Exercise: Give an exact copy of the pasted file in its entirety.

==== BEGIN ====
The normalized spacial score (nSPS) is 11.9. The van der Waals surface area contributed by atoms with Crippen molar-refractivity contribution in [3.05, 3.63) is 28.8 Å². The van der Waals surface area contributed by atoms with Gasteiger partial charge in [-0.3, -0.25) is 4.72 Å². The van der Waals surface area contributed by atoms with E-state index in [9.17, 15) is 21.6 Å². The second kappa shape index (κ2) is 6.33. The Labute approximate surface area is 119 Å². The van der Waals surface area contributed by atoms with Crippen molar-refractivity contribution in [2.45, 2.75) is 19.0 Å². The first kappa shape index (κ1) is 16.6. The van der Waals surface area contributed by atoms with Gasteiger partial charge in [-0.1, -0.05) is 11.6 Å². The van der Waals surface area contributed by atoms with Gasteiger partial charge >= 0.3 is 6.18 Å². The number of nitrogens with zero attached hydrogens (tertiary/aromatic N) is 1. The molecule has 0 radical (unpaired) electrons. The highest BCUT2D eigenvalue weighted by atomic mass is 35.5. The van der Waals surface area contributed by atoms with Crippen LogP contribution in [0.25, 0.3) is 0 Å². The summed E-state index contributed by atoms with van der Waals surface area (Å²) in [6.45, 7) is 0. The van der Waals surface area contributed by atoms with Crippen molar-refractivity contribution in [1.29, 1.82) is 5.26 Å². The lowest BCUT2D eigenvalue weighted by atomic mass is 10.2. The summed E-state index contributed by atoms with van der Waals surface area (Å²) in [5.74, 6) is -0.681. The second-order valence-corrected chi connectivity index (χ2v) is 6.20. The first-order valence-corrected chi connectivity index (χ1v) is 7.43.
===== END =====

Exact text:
The normalized spacial score (nSPS) is 11.9. The van der Waals surface area contributed by atoms with Crippen molar-refractivity contribution in [3.05, 3.63) is 28.8 Å². The van der Waals surface area contributed by atoms with Gasteiger partial charge in [-0.3, -0.25) is 4.72 Å². The van der Waals surface area contributed by atoms with E-state index in [9.17, 15) is 21.6 Å². The second kappa shape index (κ2) is 6.33. The Labute approximate surface area is 119 Å². The van der Waals surface area contributed by atoms with Crippen molar-refractivity contribution in [2.45, 2.75) is 19.0 Å². The first kappa shape index (κ1) is 16.6. The van der Waals surface area contributed by atoms with Gasteiger partial charge in [-0.1, -0.05) is 11.6 Å². The van der Waals surface area contributed by atoms with Gasteiger partial charge >= 0.3 is 6.18 Å². The number of nitrogens with zero attached hydrogens (tertiary/aromatic N) is 1. The molecule has 0 radical (unpaired) electrons. The highest BCUT2D eigenvalue weighted by atomic mass is 35.5. The van der Waals surface area contributed by atoms with Crippen LogP contribution in [0.25, 0.3) is 0 Å². The summed E-state index contributed by atoms with van der Waals surface area (Å²) in [6.45, 7) is 0. The van der Waals surface area contributed by atoms with Crippen molar-refractivity contribution in [1.29, 1.82) is 5.26 Å². The lowest BCUT2D eigenvalue weighted by atomic mass is 10.2. The summed E-state index contributed by atoms with van der Waals surface area (Å²) in [5.74, 6) is -0.681. The second-order valence-corrected chi connectivity index (χ2v) is 6.20. The first-order valence-corrected chi connectivity index (χ1v) is 7.43.